Why I Hate the Template Pattern – Part 2

In my last post, I discussed in detail why exactly I don’t recommend the use of the Template for writing testable code. Here I want to illustrate an alternative to it, but before I do that, I want to talk about a more fundamental aspect of OO design.

Inheritance vs Composition

The way I see it, inheritance is an expensive and heavyweight mechanism in many languages, particularly those that only offer a single inheritance model, such as C# and VB .NET. It’s not quite the same in others like C++ (although multiple inheritance brings with it its own problems), but in .NET languages, you have to be really careful about creating inheritance chains. You can get yourself into all sorts of ugly situations where your inheritance model is too fat, with abstract methods that are unnecessary etc. etc., or too inflexible to allow you to do something different.

So in these situations, you should seriously consider composing behaviours out of smaller objects. You normally have to do some delegation to those small objects, but the flexibility you gain compared to inheritance fair outweighs the cost of that delegation.

In this arbitrary example, we have two types of people – a guitarist and a developer. They can perform operations that are completely unrelated. Using an inheritance model we’d struggle to compose these together i.e. Does Developer inherit from Guitarist? The other way around? What if we only wanted the functionality from the derived class and not the base class?

With composition we approach the problem slightly differently: –


We create two interfaces, one for each behaviour, and then create one concrete for each interface. Neither have any relationship with one another, but we are now in a position to simply use them as we see fit. In this example we make a composite DeveloperWhoPlaysGuitar type that inherits from neither class but implements both interfaces. It instead stores a private instance of both “real” objects and delegates the calls to them as appropriate: –


This gives the illusion that we have a type that inherits from both Guitarist and Developer, and is a much more flexible model than strict inheritance, albeit now we have had to create a third class (the composed type above) rather than just two types with inheritance.

Applying Composition to the Template problem

We can apply this approach to solving the Template problem, which leads to another design pattern completely – the Strategy pattern. In our original example with File Readers, we would probably redesign the API as follows: –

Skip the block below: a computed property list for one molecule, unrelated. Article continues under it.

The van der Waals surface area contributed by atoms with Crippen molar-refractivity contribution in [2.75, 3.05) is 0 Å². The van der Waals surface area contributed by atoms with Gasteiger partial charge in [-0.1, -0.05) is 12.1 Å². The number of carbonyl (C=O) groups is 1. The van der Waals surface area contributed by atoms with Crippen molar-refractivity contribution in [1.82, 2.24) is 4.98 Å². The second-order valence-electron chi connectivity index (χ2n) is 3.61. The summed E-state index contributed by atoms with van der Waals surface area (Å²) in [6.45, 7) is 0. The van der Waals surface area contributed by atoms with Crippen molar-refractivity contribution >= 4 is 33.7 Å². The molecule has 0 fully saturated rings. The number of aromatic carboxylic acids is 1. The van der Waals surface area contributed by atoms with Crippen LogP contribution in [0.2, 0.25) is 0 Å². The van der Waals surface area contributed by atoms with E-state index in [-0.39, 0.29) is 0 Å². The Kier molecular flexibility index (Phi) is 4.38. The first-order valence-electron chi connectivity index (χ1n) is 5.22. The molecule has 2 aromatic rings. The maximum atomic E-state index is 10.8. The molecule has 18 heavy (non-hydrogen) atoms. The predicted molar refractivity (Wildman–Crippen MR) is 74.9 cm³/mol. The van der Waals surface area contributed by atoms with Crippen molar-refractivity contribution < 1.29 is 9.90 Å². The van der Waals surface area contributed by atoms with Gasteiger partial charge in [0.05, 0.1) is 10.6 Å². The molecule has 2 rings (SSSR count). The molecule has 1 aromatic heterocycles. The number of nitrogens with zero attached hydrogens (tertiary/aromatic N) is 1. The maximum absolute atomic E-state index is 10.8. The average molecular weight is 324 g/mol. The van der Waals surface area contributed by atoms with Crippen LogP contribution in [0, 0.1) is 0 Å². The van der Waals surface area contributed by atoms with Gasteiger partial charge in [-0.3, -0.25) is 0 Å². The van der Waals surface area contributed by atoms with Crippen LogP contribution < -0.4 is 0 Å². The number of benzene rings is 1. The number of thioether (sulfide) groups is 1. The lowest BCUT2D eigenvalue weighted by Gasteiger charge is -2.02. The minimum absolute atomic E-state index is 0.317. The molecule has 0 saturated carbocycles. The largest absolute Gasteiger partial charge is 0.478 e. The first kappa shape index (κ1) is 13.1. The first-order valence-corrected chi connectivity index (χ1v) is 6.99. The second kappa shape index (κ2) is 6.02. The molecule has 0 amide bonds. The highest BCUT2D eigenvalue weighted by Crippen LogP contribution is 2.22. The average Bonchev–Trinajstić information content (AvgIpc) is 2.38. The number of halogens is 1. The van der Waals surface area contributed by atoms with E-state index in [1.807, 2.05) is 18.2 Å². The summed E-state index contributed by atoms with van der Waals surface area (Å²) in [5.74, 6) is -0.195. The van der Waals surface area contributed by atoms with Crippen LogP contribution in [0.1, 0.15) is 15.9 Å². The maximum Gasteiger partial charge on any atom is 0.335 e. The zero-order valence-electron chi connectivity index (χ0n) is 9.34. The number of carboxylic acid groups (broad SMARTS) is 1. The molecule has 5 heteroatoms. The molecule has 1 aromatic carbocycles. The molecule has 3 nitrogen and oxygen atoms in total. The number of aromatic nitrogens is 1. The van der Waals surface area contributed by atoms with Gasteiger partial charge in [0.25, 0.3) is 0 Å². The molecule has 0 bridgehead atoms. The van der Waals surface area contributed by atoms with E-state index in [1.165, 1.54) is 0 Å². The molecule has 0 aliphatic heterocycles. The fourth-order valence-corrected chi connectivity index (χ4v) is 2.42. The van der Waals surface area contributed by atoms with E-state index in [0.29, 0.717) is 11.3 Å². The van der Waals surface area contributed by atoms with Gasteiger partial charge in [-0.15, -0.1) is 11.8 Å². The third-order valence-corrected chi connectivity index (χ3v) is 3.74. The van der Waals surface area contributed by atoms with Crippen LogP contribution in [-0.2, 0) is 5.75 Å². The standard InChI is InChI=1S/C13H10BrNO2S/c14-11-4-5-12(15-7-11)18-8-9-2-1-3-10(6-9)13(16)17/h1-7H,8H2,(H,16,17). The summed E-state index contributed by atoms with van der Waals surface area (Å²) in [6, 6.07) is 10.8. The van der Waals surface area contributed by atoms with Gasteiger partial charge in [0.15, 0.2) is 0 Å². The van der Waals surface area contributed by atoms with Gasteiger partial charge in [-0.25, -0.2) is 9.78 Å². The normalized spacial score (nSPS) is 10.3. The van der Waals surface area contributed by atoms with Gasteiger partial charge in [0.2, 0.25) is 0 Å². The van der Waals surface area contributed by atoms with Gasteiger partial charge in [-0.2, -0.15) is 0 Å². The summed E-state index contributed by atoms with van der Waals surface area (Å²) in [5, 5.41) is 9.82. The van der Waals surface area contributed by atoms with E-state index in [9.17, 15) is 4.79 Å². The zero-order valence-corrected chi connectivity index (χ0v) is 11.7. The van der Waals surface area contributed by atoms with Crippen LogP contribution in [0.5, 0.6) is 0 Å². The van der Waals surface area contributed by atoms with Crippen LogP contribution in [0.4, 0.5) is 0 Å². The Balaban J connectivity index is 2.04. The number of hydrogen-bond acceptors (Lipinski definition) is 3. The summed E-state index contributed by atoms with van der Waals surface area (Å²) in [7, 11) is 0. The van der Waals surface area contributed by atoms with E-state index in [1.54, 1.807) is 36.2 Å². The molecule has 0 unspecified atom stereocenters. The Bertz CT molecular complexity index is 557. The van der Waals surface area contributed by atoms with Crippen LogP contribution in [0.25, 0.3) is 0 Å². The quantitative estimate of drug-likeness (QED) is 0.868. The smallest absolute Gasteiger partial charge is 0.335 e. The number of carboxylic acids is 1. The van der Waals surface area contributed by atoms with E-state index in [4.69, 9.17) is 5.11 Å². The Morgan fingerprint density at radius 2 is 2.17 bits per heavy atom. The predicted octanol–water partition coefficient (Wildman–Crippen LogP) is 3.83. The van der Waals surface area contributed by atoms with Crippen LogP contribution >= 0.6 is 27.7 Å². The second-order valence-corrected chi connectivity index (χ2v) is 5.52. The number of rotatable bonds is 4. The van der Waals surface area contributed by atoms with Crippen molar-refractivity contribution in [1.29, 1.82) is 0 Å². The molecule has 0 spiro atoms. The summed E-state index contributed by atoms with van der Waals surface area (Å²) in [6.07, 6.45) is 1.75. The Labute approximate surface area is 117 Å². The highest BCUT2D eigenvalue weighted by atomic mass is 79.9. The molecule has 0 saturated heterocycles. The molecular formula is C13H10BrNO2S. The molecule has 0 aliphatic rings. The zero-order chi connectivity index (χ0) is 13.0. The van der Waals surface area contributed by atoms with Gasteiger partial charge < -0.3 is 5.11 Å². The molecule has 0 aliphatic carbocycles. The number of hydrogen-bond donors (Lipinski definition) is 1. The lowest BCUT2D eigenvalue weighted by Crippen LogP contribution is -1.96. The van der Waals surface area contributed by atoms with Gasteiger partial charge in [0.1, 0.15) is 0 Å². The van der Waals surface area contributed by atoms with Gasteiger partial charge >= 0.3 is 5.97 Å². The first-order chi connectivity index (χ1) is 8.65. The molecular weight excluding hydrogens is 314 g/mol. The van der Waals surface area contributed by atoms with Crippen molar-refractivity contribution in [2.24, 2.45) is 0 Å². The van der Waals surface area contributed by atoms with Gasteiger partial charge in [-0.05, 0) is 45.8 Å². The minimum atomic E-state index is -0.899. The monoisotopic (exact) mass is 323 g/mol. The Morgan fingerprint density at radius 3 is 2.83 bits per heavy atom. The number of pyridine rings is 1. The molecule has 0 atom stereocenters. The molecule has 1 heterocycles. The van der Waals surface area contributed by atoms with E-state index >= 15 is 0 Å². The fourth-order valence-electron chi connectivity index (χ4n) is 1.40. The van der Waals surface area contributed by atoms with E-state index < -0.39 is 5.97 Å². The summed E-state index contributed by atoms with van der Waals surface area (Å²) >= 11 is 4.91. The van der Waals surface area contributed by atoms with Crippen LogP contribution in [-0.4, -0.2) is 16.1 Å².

We now have a single class called FileProcessor, which was originally the template base class. However, instead of having abstract methods on the class, we have shuffled them off to a new interface called IFileReader. All the concrete readers implement this interface. The FileProcessor now takes in a single instance of this interface when we call ReadFiles(): –


This way, the FileProcessor is now far less tightly coupled to the actual reading of files etc.. Its job is now simply to perform business logic checks around the reading of files, and then delegate the actual grunt work of reading the file and checking validity of the file to the reader itself.

Testing out a Strategy-based API

We could easily test out our new FileProcessor class since it is no longer tightly bound to any implementation of IFileReader; we could just inject a fake in. Similarly, we can now test our new CsvFileReader much more easily than before since it now exposes a public API that we can call: –


No mocks involved. No ridiculously large arrangement of code. No awkward naming of tests. Improved readability. Simples!


Whilst quick and easy to consider and create a class hierarchy using Template pattern, it is exceptionally difficult to test, even for relatively simple template methods. What you end up doing is essentially an integration test between the template base class and the classes that implement the abstract methods.

The Strategy pattern involves the overhead of creating an extra type (the interface containing what would have been the abstract methods) and passing it in to the driver class. However, it proves to be far easier to test each implementation of your interface in isolation, as well as to test the runner / processor class out because we no longer have a tightly bound relationship between the two.

In addition, we gained some flexibility because we can now reuse the IFileReaders across other classes that may want that functionality, and not just the FileProcessor.


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